Canada and the World

CROSSING THE LINE

Critics say Ottawa’s anti-terrorism act declares open season on civil liberties

JULIAN BELTRAME November 19 2001
Canada and the World

CROSSING THE LINE

Critics say Ottawa’s anti-terrorism act declares open season on civil liberties

JULIAN BELTRAME November 19 2001

CROSSING THE LINE

Canada and the World

Critics say Ottawa’s anti-terrorism act declares open season on civil liberties

BY JULIAN BELTRAME in Ottawa

It was serendipitous that Justice Minister Anne McLellan happened to unveil her sweeping anti-terrorism bill on Oct. 15. As she introduced the 171-page omnibus bill inside Parliament’s Centre Block, RCMP officers outside were unfurling yellow plastic tape carrying the ominous warning: “Caution chemical hazard.” The security measure was in response to an anthrax scare—later proven false—after two Parliament Hill workers came down with skin rashes while handling mail. “People who live in fear of their personal safety cannot live in a free and democratic society,” McLellan intoned gravely. Given the still-fresh memories of

the Sept. 11 carnage and spreading fears of bioterrorism, few argued with her assessment of the deadly threat.

A month later, the world remains a scary place. But the mostly positive early reviews

of McLellan’s tough anti-terrorism act

have given way to a rising chorus of criticism, ranging from quibbling concerns to outright denunciation. The attacks

reached a crescendo last week when spokesmen for 650,000 Muslim-Canadi-

ans, who say their communities are already

facing a backlash because of Sept. 11, characterized the bill as open season on them. They recalled how Canada treated Japanese-Canadians during the Second World War—and claimed the same thing could happen to them. “You might as well delete the Constitution from our landscape,” Rocco Galati, the combative lawyer representing the Canadian Islamic Congress, told a Commons committee.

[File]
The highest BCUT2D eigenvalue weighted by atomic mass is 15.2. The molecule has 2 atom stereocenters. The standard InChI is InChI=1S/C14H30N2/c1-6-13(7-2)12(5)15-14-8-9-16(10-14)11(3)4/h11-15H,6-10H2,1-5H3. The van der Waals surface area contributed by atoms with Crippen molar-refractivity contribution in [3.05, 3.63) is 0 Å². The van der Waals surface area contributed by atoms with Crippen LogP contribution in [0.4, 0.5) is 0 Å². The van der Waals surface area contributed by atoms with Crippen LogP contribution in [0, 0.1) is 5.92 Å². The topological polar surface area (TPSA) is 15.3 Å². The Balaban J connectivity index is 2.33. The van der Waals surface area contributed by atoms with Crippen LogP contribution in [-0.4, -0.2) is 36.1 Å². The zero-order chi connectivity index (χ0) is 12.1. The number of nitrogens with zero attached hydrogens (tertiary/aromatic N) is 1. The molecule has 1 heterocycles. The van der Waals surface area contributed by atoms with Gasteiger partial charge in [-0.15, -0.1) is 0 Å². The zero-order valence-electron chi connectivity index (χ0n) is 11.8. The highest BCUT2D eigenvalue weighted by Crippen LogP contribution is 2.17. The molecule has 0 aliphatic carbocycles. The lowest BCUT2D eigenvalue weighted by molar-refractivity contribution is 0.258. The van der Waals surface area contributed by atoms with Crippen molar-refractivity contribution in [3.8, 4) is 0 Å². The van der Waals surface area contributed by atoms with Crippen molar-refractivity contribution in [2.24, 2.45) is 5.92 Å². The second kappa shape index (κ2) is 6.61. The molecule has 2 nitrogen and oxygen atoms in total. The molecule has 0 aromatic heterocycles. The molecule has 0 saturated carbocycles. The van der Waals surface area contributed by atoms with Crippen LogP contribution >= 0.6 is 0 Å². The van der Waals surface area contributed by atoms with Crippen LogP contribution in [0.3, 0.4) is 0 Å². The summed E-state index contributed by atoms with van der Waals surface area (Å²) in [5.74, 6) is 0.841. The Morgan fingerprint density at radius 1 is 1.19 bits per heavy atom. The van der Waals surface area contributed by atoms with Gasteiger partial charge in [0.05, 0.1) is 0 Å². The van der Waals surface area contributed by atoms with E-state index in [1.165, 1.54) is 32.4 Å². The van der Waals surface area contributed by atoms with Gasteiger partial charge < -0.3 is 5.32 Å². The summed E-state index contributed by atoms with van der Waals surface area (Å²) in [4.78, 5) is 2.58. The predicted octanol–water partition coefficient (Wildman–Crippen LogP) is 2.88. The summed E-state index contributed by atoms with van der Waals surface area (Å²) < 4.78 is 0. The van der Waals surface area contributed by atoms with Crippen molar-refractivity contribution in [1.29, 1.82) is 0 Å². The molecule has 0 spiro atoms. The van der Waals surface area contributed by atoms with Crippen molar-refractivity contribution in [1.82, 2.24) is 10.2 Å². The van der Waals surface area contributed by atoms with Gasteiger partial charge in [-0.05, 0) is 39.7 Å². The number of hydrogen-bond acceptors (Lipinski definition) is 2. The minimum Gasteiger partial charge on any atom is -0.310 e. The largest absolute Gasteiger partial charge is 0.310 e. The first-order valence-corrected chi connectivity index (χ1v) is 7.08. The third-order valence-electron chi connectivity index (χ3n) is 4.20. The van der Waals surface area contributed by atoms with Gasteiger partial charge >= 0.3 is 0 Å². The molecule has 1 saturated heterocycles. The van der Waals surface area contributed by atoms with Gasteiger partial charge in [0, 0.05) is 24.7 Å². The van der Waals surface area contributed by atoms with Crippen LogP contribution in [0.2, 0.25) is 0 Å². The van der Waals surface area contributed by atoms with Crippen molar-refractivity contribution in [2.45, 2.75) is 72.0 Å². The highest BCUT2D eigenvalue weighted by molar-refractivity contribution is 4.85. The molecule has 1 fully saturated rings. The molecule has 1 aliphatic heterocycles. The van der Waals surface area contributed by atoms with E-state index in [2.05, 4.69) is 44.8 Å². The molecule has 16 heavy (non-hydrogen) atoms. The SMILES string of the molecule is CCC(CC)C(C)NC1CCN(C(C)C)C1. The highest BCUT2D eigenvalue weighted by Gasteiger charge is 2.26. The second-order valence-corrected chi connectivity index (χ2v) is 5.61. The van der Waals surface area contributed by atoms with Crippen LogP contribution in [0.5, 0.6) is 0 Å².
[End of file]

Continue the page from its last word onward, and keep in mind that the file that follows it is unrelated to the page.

According to civil rights activists, Muslims are not the only ones who should be concerned. With McLellans anti-terrorism initiative, they say, police will be able to trample on rights all Canadians have long taken for granted. The bill gives investigators powers rarely contemplated in Canadian law. They include allowing police to detain terrorism suspects for 24 hours without laying a charge—with a possible extension of up to 72 hours. As well, Canadians could be compelled to give sworn evidence about possible terrorist activities. “I was a prosecutor, so I know what’s going to happen,” says Joseph Magnet, now a constitutional law professor at the University of Ottawa. He says that police keep watch on some 350 people who are either suspected terrorists or thought to have ties to terrorist groups. “They are going to round them up and ask them, ‘Who are your friends? What do you know?’ If they don’t answer, they’ll detain them.” Magnet, who has given testimony before Senate and House committees studying McLellans bill, believes it could allow police to open up a debate about the use of physical force on suspects. Such measures are hard to imagine under present circumstances, he admits. But suppose police have evidence that a horrific terrorist act is days or hours away—and have an uncooperative suspect in custody. “If we’re sufficiently frightened, physical means could